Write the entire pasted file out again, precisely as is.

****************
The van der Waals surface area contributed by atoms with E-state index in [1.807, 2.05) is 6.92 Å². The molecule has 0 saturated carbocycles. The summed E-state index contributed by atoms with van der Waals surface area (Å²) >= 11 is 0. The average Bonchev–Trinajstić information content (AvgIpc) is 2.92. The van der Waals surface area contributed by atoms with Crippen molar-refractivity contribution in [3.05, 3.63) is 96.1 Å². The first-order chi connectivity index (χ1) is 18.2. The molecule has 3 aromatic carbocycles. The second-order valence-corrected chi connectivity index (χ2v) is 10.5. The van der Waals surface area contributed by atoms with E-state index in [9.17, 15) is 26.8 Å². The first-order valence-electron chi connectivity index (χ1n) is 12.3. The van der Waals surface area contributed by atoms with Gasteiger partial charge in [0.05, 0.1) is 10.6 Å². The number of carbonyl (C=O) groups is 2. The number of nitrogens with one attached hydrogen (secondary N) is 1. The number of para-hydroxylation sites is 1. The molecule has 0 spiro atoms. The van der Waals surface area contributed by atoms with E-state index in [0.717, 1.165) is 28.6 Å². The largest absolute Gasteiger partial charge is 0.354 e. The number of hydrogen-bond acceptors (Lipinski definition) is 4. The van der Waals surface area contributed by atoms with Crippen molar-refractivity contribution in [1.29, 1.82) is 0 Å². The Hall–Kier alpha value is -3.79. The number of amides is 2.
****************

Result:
The van der Waals surface area contributed by atoms with E-state index in [1.807, 2.05) is 6.92 Å². The molecule has 0 saturated carbocycles. The summed E-state index contributed by atoms with van der Waals surface area (Å²) >= 11 is 0. The average Bonchev–Trinajstić information content (AvgIpc) is 2.92. The van der Waals surface area contributed by atoms with Crippen molar-refractivity contribution in [3.05, 3.63) is 96.1 Å². The first-order chi connectivity index (χ1) is 18.2. The molecule has 3 aromatic carbocycles. The second-order valence-corrected chi connectivity index (χ2v) is 10.5. The van der Waals surface area contributed by atoms with E-state index in [9.17, 15) is 26.8 Å². The first-order valence-electron chi connectivity index (χ1n) is 12.3. The van der Waals surface area contributed by atoms with Gasteiger partial charge in [0.05, 0.1) is 10.6 Å². The number of carbonyl (C=O) groups is 2. The number of nitrogens with one attached hydrogen (secondary N) is 1. The number of para-hydroxylation sites is 1. The molecule has 0 spiro atoms. The van der Waals surface area contributed by atoms with E-state index in [0.717, 1.165) is 28.6 Å². The largest absolute Gasteiger partial charge is 0.354 e. The number of hydrogen-bond acceptors (Lipinski definition) is 4. The van der Waals surface area contributed by atoms with Crippen molar-refractivity contribution in [1.29, 1.82) is 0 Å². The Hall–Kier alpha value is -3.79. The number of amides is 2.